About Thermo Fisher Scientific
Thermo Fisher Scientific Inc. is the world leader in serving science, with revenues of $18 billion and more than 55,000 employees globally. Our mission is to enable our customers to make the world healthier, cleaner and safer. We help our customers accelerate life sciences research, solve complex analytical challenges, improve patient diagnostics and increase laboratory productivity. Through our premier brands – Thermo Scientific, Applied Biosystems, Invitrogen, Fisher Scientific and Unity Lab Services – we offer an unmatched combination of innovative technologies, purchasing convenience and comprehensive support. For more information, please visit www.thermofisher.com.
One company’s managers think repeal would raise its health-care costs by hundreds of millions.
America’s CEOs might not admit it in public, but the Affordable Care Act—aka ObamaCare—has been good for business. Company benefits managers have watched as the double-digit premium increases under President George W. Bush slowed to a crawl. Venture funding has flooded into health care, boosting startups and stimulating innovation. This is the progress President Obama is trying to preserve as he meets Wednesday with Democrats on Capitol Hill in a strategy session about how to protect the health law.
To take a single benchmark, look at families who receive insurance coverage through an employer. Between 2001 and 2008, their average premium jumped nearly 80%, according to annual survey data from the Kaiser Family Foundation and the Health Research and Educational Trust. Under President Obama, the increase was only 36%. This represents real money: If the Bush-era rate of inflation had continued through 2016, each of these families would be spending about $5,000 more on annual premiums. For employers, the savings open the door to hiring more workers or raising wages.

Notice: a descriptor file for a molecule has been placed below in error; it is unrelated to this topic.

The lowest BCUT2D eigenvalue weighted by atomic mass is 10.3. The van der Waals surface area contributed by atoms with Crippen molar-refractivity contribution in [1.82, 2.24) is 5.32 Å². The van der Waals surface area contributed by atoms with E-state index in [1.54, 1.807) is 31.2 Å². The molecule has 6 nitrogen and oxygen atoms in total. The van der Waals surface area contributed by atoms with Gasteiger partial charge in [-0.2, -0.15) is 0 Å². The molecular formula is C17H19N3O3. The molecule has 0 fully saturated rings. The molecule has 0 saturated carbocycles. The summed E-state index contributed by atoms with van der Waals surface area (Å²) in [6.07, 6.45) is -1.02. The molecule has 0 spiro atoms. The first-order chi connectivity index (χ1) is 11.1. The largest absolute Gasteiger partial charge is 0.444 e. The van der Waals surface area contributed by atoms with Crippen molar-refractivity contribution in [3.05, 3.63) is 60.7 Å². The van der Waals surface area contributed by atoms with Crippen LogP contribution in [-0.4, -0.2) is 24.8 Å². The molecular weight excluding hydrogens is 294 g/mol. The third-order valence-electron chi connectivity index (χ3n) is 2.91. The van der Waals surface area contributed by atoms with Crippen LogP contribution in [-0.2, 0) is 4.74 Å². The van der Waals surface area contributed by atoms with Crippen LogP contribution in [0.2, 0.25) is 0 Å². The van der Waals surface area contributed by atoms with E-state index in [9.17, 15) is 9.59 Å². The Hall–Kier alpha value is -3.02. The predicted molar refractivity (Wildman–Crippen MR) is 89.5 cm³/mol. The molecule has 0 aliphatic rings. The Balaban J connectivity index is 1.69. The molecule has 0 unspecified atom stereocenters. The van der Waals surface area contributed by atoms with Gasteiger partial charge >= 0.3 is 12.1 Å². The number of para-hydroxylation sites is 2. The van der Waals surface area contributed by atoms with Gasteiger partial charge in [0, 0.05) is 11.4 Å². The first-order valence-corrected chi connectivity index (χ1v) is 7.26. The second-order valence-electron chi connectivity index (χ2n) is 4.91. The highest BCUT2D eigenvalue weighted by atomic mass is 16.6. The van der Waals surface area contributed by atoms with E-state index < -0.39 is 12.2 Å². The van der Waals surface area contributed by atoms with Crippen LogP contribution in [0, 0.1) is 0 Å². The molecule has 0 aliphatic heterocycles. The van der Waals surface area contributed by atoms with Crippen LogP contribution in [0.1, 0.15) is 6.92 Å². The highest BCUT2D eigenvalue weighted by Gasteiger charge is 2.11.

At the same time, investment in medicine has boomed. Between 2011 and 2015, venture funding for health care—including biotechnology and medical devices—totaled approximately $62 billion, according to figures from PitchBook. In the four years before the Affordable Care Act, the total was $47 billion. New companies are working to improve everything from primary care, to home palliative care, to the management of mental health. These innovations are now beginning to realize cost savings.
The Republican plan to repeal and replace the Affordable Care Act threatens to reignite health-care inflation. First, this approach produces significant uncertainty in the market. The GOP has promised immediate repeal, but the talk of what would replace the health law—and when—is vague. “I don’t want to set a time limit that this has to get done by this certain date,” Rep. Kevin McCarthy, the majority leader, said in late November.
It is easy to repeal ObamaCare’s subsidies and the mandate to buy insurance, since that can be done with only 51 Senate votes using the “reconciliation” procedure. But enacting a replacement is harder, maybe impossible, since it would require 60 Senate votes to overcome a filibuster. Insurance companies hate uncertainty and respond by raising rates to hedge their risk.
A second problem is “cost shifting.” If Republicans repeal and replace the Affordable Care Act, millions of Americans will probably lose their insurance. The replacement proposal offered by House Speaker Paul Ryan would lead to four million fewer insured people by 2026, according to a review by the Center for Health and Economy. Nine million could lose coverage under the replacement plan offered by Sen. Richard Burr, Sen. Orrin Hatch and Rep. Fred Upton, according to scholars from Rand Corp.